Daily | Mises Institute Libertarians often cite the internet as a case in point that liberty is the mother of innovation. Opponents quickly counter that the internet was a government program, proving once again that markets must be guided by the steady hand of the state. In one sense the critics are correct, though not in ways they understand. The internet indeed began as a typical government program, the ARPANET, designed to share mainframe computing power and to establish a secure military communications network. Of course the designers could not have foreseen what the (commercial) internet has become. In fact, the role of the government in the creation of the internet is often understated. The internet owes its very existence to the state and to state funding. During the 1960s, the RAND Corporation had begun to think about how to design a military communications network that would be invulnerable to a nuclear attack. By 1972, the number of host computers connected to the ARPANET had increased to 37.

RFC 793 - Transmission Control Protocol [Docs] [txt|pdf] [Errata] Updated by: 1122, 3168, 6093, 6528 INTERNET STANDARD Errata Exist RFC: 793 TRANSMISSION CONTROL PROTOCOL DARPA INTERNET PROGRAM PROTOCOL SPECIFICATION September 1981 prepared for Defense Advanced Research Projects Agency Information Processing Techniques Office 1400 Wilson Boulevard Arlington, Virginia 22209 by Information Sciences Institute University of Southern California 4676 Admiralty Way Marina del Rey, California 90291 September 1981 Transmission Control Protocol TABLE OF CONTENTS PREFACE ........................................................ iii 1. September 1981 Transmission Control Protocol [Page ii] September 1981 Transmission Control Protocol PREFACE This document describes the DoD Standard Transmission Control Protocol (TCP). RFC: 793 Replaces: RFC 761 IENs: 129, 124, 112, 81, 55, 44, 40, 27, 21, 5 TRANSMISSION CONTROL PROTOCOL DARPA INTERNET PROGRAM PROTOCOL SPECIFICATION 1. 1.1. 1.2. 1.3. 1.4. 1.5. 2.1. 2.2.

Application layer Although both models use the same term for their respective highest level layer, the detailed definitions and purposes are different. In the OSI model, the definition of the application layer is narrower in scope. The OSI model defines the application layer as the user interface responsible for displaying received information to the user. In contrast, the Internet Protocol model does not concern itself with such detail. TCP/IP protocols[edit] The IETF definition document for the application layer in the Internet Protocol Suite is RFC 1123. Remote login to hosts: TelnetFile transfer: File Transfer Protocol (FTP), Trivial File Transfer Protocol (TFTP)Electronic mail transport: Simple Mail Transfer Protocol (SMTP)Networking support: Domain Name System (DNS)Host initialization: BOOTPRemote host management: Simple Network Management Protocol (SNMP), Common Management Information Protocol over TCP (CMOT) Other protocol examples[edit] References[edit] External links[edit]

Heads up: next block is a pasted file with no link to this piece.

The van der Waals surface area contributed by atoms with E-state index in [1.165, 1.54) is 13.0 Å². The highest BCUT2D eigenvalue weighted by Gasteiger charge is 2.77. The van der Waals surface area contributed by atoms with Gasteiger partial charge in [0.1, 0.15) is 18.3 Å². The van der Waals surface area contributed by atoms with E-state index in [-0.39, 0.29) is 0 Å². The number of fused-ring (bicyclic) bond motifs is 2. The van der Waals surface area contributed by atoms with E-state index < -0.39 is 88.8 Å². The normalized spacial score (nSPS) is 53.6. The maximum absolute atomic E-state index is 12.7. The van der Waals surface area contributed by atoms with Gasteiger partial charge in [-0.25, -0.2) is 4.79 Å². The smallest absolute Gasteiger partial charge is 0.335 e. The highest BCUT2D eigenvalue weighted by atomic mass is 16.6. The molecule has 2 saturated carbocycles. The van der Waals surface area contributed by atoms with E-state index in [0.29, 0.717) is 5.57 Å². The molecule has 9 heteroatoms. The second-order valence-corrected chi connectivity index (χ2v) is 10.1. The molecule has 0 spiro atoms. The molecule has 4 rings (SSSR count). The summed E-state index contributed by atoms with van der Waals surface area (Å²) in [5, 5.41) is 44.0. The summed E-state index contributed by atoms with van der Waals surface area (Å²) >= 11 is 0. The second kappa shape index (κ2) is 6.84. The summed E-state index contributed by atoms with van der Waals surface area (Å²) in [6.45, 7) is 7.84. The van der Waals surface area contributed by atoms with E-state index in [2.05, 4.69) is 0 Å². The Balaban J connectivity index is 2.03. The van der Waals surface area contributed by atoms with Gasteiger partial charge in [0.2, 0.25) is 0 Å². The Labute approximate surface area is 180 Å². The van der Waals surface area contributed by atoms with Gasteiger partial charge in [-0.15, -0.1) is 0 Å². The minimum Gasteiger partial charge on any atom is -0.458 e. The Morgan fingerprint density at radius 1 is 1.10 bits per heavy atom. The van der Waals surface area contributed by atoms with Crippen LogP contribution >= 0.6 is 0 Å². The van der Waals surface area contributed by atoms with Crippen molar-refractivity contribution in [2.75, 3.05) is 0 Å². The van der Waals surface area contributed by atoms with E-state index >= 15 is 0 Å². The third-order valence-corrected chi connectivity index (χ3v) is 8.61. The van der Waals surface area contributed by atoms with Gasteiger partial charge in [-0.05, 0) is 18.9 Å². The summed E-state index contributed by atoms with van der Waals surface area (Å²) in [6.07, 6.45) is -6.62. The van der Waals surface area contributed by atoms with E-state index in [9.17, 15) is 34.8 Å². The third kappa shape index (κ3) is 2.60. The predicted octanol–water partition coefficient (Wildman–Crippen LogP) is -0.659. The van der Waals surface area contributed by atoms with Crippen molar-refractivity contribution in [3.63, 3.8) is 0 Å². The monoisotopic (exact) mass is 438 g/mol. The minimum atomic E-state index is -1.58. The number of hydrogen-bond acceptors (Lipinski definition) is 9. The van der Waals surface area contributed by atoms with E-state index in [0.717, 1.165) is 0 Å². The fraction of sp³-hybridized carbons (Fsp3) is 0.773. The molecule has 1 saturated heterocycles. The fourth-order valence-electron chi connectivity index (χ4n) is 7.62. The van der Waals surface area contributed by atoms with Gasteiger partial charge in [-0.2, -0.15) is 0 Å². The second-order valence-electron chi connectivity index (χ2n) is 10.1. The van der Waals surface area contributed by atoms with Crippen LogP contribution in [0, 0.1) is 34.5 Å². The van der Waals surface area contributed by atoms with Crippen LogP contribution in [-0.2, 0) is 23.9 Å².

Did Al Gore Claim He Invented the Internet? Claim: Vice-President Al Gore claimed during a news interview that he "invented" the Internet. Origins: Despite the derisive references that continue even today, former Vice-President Al Gore never claimed that he "invented" the Internet, nor did he say anything that could reasonably be interpreted that way. The "Al Gore said he 'invented' the Internet" put-downs were misleading, out-of-context distortions of something he said during an interview with Wolf Blitzer on CNN's "Late Edition" program on 1999. When asked to describe what distinguished him from his challenger for the Democratic presidential nomination, Senator Bill Bradley of New Jersey, Gore replied (in part): During my service in the United States Congress, I took the initiative in creating the Internet. Al Gore was the first political leader to recognize the importance of the Internet and to promote and support its development. No one person or even small group of persons exclusively "invented" the Internet.